On day five of our Marfa visit, hot, dry motionless air, as flat as a pancake, met the dawn. The sky was cloudless and not a breeze stirred. By mid-morning it was determined to be a non-soaring day.   

The other pilots and their crews decided to stay at The Thunderbird to relax around the pool and rest.

My dad, on the other hand, opted to drive to the border and visit Mexico. Mom loaded sandwich fixins and drinks in the cooler, we left the dog with the people staying behind, and Dad headed our station wagon south. It was a late enough start that just about the time we got to Shafter, we were all hungry. It was hot, dry, and dusty in the abandoned mining town. The temperature was well over 100 degrees. We found a picnic table under a shade tree. Mom started making sandwiches, but as quickly as she made a sandwich, the bread dried. Our lunch was highlighted by eating sandwiches on crunchy toasted bread.

Shortly after leaving Shafter, we arrived at the Presidio border crossing. That day there were two customs agents on duty. Dad inquired about the best way to cross to Ojinaga (evidently the old crossing bridge was under repair). One of the agents stepped out of the customs house and waved across to the Mexican side. In minutes a big four door Buick splashed its way across the shallow Rio Grande and lumbered up to our location. This was our Mexican taxi. We climbed in and off we went. The driver headed straight across the rocky riverbed, “pedal to the metal.” About halfway across, he yelled, “Abierta las puertas!” – “Open the doors!”  So, we opened the doors. And as he plowed through the shallow river, the water flowing across the floorboards, we propped our feet up to stay dry. That big Buick made it across without hesitation. He dropped us off on the south side of the Rio Grande with the village of Ojinaga right before us. We spent all afternoon walking around town.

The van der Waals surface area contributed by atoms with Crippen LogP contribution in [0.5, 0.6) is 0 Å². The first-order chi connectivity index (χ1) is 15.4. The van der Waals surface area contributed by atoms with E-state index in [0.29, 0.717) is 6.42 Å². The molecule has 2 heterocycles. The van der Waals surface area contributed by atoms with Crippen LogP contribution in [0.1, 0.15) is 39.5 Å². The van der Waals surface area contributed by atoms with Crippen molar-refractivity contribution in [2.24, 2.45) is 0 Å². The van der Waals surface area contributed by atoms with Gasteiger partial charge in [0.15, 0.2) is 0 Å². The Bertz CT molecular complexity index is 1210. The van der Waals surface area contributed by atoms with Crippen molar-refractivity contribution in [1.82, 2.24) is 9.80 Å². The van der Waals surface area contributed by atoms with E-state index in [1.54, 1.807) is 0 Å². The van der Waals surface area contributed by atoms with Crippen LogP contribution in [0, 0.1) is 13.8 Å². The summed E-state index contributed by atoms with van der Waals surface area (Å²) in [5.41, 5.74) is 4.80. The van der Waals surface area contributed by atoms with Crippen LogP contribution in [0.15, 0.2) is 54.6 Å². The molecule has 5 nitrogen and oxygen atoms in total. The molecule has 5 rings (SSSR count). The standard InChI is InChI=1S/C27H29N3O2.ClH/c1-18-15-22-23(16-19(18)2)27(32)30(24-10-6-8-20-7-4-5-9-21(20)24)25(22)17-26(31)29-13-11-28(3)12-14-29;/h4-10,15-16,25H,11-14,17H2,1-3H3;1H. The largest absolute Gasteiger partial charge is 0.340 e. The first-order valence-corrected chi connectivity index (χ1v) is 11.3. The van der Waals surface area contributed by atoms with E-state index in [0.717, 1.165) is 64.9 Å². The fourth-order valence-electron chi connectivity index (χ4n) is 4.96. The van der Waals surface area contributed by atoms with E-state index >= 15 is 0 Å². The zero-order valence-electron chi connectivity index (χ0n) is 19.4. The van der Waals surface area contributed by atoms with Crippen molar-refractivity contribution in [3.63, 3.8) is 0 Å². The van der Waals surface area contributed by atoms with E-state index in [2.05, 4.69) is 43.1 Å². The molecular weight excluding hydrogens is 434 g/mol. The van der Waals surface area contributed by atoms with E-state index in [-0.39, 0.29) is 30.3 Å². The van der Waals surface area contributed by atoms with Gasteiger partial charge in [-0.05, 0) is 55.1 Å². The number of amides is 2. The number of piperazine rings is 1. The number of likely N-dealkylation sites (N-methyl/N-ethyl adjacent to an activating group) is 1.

Mom and Dad had cold cervezas. My brother and I enjoyed ice cold Coca Colas. We ate fabulous tacos at a little café. Our first time in Mexico was a great little visit. Everywhere we went, the people were joyful and greeted us with warm hospitality. My parents bought two bottles of tequila each to carry back with us. The taxi driver took us back across the Rio Grande, Dad paid him, and we parted ways with smiles and handshakes.

That evening back at The Thunderbird, I learned more about the role that tequila has. Based on conversations among the adults, not only does tequila have a place in Mexican heritage, it may well be mixed in with some Texas heritage also. I felt like a kid surrounded by a bunch of happy campers!

For several more days, Marfa Army Airfield provided overwhelming proof of spectacular soaring conditions over the Big Bend territory. This story relates a brief period in time that this terrain, this air, this weather and these pilots joined to share the experience of Marfa soaring. This unique event became forever etched in my memory.

Marfa had shown our family its enduring warmth, hospitality, and charm during our special visit.

We soaked in the heritage that is embedded there. The vast landscape and magnificent mountains that surround this special area are a gift to all those who set foot there, as I found out personally in 1960.

Russ Petre retired from firefighting prior to moving to Texas in 1997 where he sold fire trucks for more than two decades. He coincidently taught at various fire schools, including Texas A & M Municipal Fire School and Mile High Fire and Rescue School hosted by the Fort Davis Volunteer Fire Department in 2007–2008. No stranger to the Big Bend region, he and his wife, Cindy enjoy every visit to this marvelous area. Russ believes the people and the landscape in Marfa are the finest that Texas has to offer. He now enjoys retirement on their ranchette outside Denison, Texas. Email: